If Levy is remembered at all in modern lettes, it as the author of "Reuben Sachs," a novel about Jewish life in London which was excoriated as anti-Semitic in the Jewish press when it was published in the late 1880s. But the story is ironic: Amy Levy was Jewish herself, and an outsider in more ways than one. An educated woman in a time women were mostly excluded from professional employment, nearly deaf, and probably a lesbian, Levy committed suicide in 1889 at the age of 27.
This intriguing biography takes Levy's life and work as a case study in fin-de-siecle culture. Beckman's narrative reconstructs the inner life of a woman who never felt entirely at home, whose entire sense of self was constructed around exclusion. "Amy Levy" skillfully draws a parallel between the paradoxes of Jewish life in a large European city, in which one might assimilate yet remain a member of an unassimilable group, and the similar existential difficulties faced by educated women at the turn of the last century.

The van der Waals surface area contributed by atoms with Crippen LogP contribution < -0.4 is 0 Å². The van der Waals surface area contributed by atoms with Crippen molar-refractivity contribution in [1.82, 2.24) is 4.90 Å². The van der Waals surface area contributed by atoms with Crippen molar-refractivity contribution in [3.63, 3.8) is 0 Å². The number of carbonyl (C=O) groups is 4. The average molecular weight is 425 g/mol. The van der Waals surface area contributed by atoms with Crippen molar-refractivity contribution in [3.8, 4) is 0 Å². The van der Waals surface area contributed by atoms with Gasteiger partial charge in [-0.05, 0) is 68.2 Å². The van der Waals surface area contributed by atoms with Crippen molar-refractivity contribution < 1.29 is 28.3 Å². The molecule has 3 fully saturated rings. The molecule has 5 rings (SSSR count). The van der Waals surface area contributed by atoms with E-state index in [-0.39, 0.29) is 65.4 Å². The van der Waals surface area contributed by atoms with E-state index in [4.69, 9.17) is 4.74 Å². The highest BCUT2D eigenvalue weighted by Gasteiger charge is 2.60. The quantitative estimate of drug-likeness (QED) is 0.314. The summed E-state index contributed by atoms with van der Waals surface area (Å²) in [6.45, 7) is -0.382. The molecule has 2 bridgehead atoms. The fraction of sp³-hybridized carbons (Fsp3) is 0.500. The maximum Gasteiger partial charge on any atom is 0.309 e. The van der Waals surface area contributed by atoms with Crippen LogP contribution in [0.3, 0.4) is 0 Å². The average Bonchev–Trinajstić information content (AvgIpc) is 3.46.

This biography leaves the reader wishing Levy had lived to write more. Thanfully and at very least, she has found a biographer to do her justice.